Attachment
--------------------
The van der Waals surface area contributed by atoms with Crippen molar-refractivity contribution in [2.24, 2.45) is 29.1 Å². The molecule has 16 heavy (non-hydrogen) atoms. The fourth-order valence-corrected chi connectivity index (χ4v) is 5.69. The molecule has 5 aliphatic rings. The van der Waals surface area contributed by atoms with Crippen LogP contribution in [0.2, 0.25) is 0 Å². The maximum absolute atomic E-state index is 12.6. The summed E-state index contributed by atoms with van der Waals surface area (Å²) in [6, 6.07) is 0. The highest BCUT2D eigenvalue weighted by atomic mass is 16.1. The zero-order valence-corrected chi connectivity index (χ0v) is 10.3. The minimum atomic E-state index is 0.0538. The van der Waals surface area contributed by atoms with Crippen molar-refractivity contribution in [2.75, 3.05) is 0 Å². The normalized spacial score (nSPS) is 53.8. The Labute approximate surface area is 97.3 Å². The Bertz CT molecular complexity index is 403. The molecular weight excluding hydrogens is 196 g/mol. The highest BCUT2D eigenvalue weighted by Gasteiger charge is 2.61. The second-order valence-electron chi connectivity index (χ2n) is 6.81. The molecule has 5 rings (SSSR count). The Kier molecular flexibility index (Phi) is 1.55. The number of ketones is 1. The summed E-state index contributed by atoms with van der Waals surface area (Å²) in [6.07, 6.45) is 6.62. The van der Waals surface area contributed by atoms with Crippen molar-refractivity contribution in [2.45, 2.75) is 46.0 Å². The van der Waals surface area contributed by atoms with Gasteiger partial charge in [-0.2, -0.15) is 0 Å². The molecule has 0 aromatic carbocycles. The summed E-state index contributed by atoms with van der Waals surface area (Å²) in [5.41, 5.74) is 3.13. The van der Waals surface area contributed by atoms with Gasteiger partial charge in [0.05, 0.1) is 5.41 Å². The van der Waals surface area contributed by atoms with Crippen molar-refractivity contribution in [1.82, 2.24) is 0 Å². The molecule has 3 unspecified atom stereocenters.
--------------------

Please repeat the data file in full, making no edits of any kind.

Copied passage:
The van der Waals surface area contributed by atoms with Crippen molar-refractivity contribution in [2.24, 2.45) is 29.1 Å². The molecule has 16 heavy (non-hydrogen) atoms. The fourth-order valence-corrected chi connectivity index (χ4v) is 5.69. The molecule has 5 aliphatic rings. The van der Waals surface area contributed by atoms with Crippen LogP contribution in [0.2, 0.25) is 0 Å². The maximum absolute atomic E-state index is 12.6. The summed E-state index contributed by atoms with van der Waals surface area (Å²) in [6, 6.07) is 0. The highest BCUT2D eigenvalue weighted by atomic mass is 16.1. The zero-order valence-corrected chi connectivity index (χ0v) is 10.3. The minimum atomic E-state index is 0.0538. The van der Waals surface area contributed by atoms with Crippen molar-refractivity contribution in [2.75, 3.05) is 0 Å². The normalized spacial score (nSPS) is 53.8. The Labute approximate surface area is 97.3 Å². The Bertz CT molecular complexity index is 403. The molecular weight excluding hydrogens is 196 g/mol. The highest BCUT2D eigenvalue weighted by Gasteiger charge is 2.61. The second-order valence-electron chi connectivity index (χ2n) is 6.81. The molecule has 5 rings (SSSR count). The Kier molecular flexibility index (Phi) is 1.55. The number of ketones is 1. The summed E-state index contributed by atoms with van der Waals surface area (Å²) in [6.07, 6.45) is 6.62. The van der Waals surface area contributed by atoms with Crippen molar-refractivity contribution in [2.45, 2.75) is 46.0 Å². The van der Waals surface area contributed by atoms with Gasteiger partial charge in [-0.2, -0.15) is 0 Å². The molecule has 0 aromatic carbocycles. The summed E-state index contributed by atoms with van der Waals surface area (Å²) in [5.41, 5.74) is 3.13. The van der Waals surface area contributed by atoms with Gasteiger partial charge in [0.05, 0.1) is 5.41 Å². The van der Waals surface area contributed by atoms with Crippen molar-refractivity contribution in [1.82, 2.24) is 0 Å². The molecule has 3 unspecified atom stereocenters.